Anti-Neutrophil Cytoplasmic Antibodies (Anca): Their detection and significance: Report from workshops*

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Abstract

Anti-neutrophil cytoplasmic antibodies (ANCA) are antibodies directed against enzymes that are found mainly within the azurophil or primary granules of neutrophils. There are 3 types of ANCA that can be distinguished by the patterns they produce by indirect immunofluorescence when tested on normal ethanolfixed neutrophils. Diffuse fine granular cytoplasmic fluoresence (cANCA) is typically found in Wegener's granulomatosis, in some cases of microscopic polyarteritis and Churg Strauss syndrome, and in some cases of crescentic and segmental necrotising glomerulonephritis, but it is rare in other conditions. The target antigen is usually proteinase 3. Perinuclear fluorescence (pANCA) is found in many cases of microscopic polyarteritis and in other cases of crescentic and segmental necrotising glomerulonephritis. These antibodies are often directed against myeloperoxidase but other targets include elastase, cathepsin G, lactoferrin, lysozyme and beta-glucuronidase. The third group designated “atypical” ANCA includes neutrophil nuclear fluorescence and some unusual cytoplasmic patterns, and while a few of the target antigens are shared with pANCA, the others have not been identified. Sera that produce a pANCA or atypical ANCA pattern on alcohol-fixed neutrophils result in cytoplasmic fluorescence when formalin acetone fixation is used. pANCA or atypical ANCA occur in about 2/3 of all individuals with ulcerative colitis or primary sclerosing cholangitis, and they are found in a third of patients with Crohn's disease. The reported incidence of ANCA in rheumatoid arthritis and SLE varies considerably but the patterns are predominantly pANCA and atypical ANCA. Where ANCA are associated with a small vessel vasculitis, such as Wegener's granulomatosis and microscopic polyarteritis, antibody titres may parallel disease activity and have been used to monitor the response to treatment. In other non-vasculitic conditions ANCA levels do not necessarily reflect disease activity or the presence of a vasculitis. ANCA are also common in HIV infections where all fluorescence patterns are found, but the presence of these antibodies has no clinical significance. There have been many reports of ANCA occurring occasionally in other diseases.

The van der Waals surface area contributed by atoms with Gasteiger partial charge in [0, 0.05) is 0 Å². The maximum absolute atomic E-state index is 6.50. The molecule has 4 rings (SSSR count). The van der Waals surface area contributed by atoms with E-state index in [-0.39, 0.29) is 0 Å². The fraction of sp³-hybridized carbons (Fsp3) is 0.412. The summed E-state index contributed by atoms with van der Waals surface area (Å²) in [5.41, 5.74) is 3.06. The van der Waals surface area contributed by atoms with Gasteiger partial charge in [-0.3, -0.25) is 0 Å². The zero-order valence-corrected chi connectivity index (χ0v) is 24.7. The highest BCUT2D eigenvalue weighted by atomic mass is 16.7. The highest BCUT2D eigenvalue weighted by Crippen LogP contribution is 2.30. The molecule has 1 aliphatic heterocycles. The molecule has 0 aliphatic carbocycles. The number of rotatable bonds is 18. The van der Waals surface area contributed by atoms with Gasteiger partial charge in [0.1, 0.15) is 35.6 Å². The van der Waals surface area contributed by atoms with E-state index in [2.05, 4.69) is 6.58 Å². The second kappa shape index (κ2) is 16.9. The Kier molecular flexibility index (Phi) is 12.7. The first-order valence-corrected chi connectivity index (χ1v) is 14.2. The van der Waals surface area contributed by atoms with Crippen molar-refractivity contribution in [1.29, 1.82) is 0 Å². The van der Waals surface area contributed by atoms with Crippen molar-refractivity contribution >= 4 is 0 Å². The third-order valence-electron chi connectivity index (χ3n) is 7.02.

ANCA have not yet been demonstrated to be pathogenetic in the small vessel vasculitides. However there is in vitro evidence for 2 mechanisms, one of which focuses on neutrophil activation as the primary event and the other on antibody binding to vascular endothelium. Both mechanisms assume increased levels of circulating tumor necrosis factor or another cytokine that might result from the infections that often precede the onset of Wegener's granulomatosis and microscopic polyarteritis.

Successful new regimens in the treatment of Wegener's granulomatosis and microscopic polyarteritis include the use of pooled immunoglobulin, and cyclosporin in combination with low dose prednisolone, but one report of 3-weekly pulse cyclophosphamide as a single agent indicated that it was effective in only 42% of patients.

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